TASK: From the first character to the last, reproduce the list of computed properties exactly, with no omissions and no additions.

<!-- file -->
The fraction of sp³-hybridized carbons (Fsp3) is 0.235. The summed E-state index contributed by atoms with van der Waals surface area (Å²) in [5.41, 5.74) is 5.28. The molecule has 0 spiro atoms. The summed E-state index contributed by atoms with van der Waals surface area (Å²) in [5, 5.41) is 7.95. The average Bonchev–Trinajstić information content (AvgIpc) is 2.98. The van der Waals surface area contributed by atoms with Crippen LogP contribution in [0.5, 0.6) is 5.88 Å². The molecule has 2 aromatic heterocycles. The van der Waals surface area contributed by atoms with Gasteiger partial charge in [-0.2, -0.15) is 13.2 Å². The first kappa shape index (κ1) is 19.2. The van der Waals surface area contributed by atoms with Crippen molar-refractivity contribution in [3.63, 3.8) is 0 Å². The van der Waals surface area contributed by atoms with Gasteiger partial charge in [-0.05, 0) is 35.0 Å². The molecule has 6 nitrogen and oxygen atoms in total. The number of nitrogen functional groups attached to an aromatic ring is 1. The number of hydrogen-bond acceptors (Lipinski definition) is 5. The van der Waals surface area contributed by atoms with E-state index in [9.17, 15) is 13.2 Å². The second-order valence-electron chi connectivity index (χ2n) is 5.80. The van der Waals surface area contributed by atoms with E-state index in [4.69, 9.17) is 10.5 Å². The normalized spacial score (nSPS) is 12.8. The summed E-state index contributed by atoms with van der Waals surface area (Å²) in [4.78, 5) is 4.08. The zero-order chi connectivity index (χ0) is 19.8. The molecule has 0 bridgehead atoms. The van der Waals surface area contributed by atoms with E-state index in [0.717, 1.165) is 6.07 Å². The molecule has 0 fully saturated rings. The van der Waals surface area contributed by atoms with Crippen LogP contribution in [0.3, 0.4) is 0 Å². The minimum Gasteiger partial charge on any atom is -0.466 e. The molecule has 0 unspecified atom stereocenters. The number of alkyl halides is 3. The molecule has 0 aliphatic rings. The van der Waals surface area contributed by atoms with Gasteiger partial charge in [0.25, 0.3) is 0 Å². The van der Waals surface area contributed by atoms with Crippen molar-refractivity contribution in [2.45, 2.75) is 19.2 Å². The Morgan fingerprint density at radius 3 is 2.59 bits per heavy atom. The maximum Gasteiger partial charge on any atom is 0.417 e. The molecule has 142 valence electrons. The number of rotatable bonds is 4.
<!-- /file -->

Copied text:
The fraction of sp³-hybridized carbons (Fsp3) is 0.235. The summed E-state index contributed by atoms with van der Waals surface area (Å²) in [5.41, 5.74) is 5.28. The molecule has 0 spiro atoms. The summed E-state index contributed by atoms with van der Waals surface area (Å²) in [5, 5.41) is 7.95. The average Bonchev–Trinajstić information content (AvgIpc) is 2.98. The van der Waals surface area contributed by atoms with Crippen LogP contribution in [0.5, 0.6) is 5.88 Å². The molecule has 2 aromatic heterocycles. The van der Waals surface area contributed by atoms with Gasteiger partial charge in [-0.2, -0.15) is 13.2 Å². The first kappa shape index (κ1) is 19.2. The van der Waals surface area contributed by atoms with Crippen molar-refractivity contribution in [3.63, 3.8) is 0 Å². The van der Waals surface area contributed by atoms with Gasteiger partial charge in [-0.05, 0) is 35.0 Å². The molecule has 6 nitrogen and oxygen atoms in total. The number of nitrogen functional groups attached to an aromatic ring is 1. The number of hydrogen-bond acceptors (Lipinski definition) is 5. The van der Waals surface area contributed by atoms with E-state index in [9.17, 15) is 13.2 Å². The second-order valence-electron chi connectivity index (χ2n) is 5.80. The van der Waals surface area contributed by atoms with E-state index in [4.69, 9.17) is 10.5 Å². The normalized spacial score (nSPS) is 12.8. The summed E-state index contributed by atoms with van der Waals surface area (Å²) in [4.78, 5) is 4.08. The zero-order chi connectivity index (χ0) is 19.8. The molecule has 0 bridgehead atoms. The van der Waals surface area contributed by atoms with E-state index in [0.717, 1.165) is 6.07 Å². The molecule has 0 fully saturated rings. The van der Waals surface area contributed by atoms with Crippen LogP contribution in [0.3, 0.4) is 0 Å². The minimum Gasteiger partial charge on any atom is -0.466 e. The molecule has 0 unspecified atom stereocenters. The number of alkyl halides is 3. The molecule has 0 aliphatic rings. The van der Waals surface area contributed by atoms with Gasteiger partial charge in [0.25, 0.3) is 0 Å². The van der Waals surface area contributed by atoms with Crippen molar-refractivity contribution in [2.45, 2.75) is 19.2 Å². The Morgan fingerprint density at radius 3 is 2.59 bits per heavy atom. The maximum Gasteiger partial charge on any atom is 0.417 e. The molecule has 142 valence electrons. The number of rotatable bonds is 4.